More than twenty new U.S. citizens celebrated their naturalization ceremony Tuesday. Four of the new citizens already are serving in the armed forces.
Born in El Salvador, Army Sgt. Managa is an Iraq war veteran.
"I considered myself a citizen from the beginning, to be honest," said Magana. "But I needed the legal paper to prove it. This is my home, this is where I live, this is where my family's at so I love it."
"Now I'm able to treasure the freedom I have here because I went through some of that," Managa said. Managa was one of 20 people from 12 different countries who took the oath of allegiance.
"It's been a journey, a long journey to this day," said Deborah Vives, standing just feet from the American flag. Vives was born in Mexico and is a senior airman in the Air Force.
"You cannot reenlist if you're not American so that's why I pursued my American citizenship so I could continue my Air Force career," Vives said.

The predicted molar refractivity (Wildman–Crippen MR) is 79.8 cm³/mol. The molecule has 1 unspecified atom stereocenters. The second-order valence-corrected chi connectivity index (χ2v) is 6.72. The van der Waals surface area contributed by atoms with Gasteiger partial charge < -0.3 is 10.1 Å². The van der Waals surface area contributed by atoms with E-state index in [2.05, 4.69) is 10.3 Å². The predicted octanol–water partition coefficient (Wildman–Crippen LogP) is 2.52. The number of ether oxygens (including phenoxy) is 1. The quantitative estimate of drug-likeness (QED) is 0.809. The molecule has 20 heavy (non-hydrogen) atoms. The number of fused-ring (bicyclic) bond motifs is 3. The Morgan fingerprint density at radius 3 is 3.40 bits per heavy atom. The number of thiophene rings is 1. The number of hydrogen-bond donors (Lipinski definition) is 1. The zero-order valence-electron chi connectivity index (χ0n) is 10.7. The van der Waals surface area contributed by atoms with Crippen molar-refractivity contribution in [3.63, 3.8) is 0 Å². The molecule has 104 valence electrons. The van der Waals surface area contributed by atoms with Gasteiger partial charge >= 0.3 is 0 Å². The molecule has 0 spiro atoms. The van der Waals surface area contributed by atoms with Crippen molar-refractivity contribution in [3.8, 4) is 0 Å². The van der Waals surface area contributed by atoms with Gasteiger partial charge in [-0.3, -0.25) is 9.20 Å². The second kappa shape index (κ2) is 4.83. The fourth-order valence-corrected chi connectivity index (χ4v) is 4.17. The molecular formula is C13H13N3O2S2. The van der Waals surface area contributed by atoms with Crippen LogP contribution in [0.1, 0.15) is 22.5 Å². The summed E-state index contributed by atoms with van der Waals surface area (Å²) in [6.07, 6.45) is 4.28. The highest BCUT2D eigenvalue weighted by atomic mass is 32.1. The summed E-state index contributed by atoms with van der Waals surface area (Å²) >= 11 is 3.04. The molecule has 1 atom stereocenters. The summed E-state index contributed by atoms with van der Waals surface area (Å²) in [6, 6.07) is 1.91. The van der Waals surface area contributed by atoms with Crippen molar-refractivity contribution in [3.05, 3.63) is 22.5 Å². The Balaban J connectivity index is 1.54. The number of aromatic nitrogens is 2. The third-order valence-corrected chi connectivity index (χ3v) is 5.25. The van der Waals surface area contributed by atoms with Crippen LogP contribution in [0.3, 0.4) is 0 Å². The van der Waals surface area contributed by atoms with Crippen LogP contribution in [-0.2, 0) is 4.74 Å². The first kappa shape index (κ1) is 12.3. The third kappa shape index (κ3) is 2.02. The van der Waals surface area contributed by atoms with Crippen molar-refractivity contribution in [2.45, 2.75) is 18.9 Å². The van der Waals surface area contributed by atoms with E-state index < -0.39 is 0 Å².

Vives said pledging allegiance to the flag as new American citizens has a special meaning.
"I did not know it was going to be this big so I'm very excited," she said.
The ceremony concluded with holocaust survivor Gerda Weissmann Klein, who described her path to becoming an American. She encouraged her new fellow Americans to pursue their dreams and never forget the privilege that comes with citizenship.
"When I came here I knew no one except my husband. I couldn't speak English but what this country gave me I couldn't imagine in my wildest dreams," she said.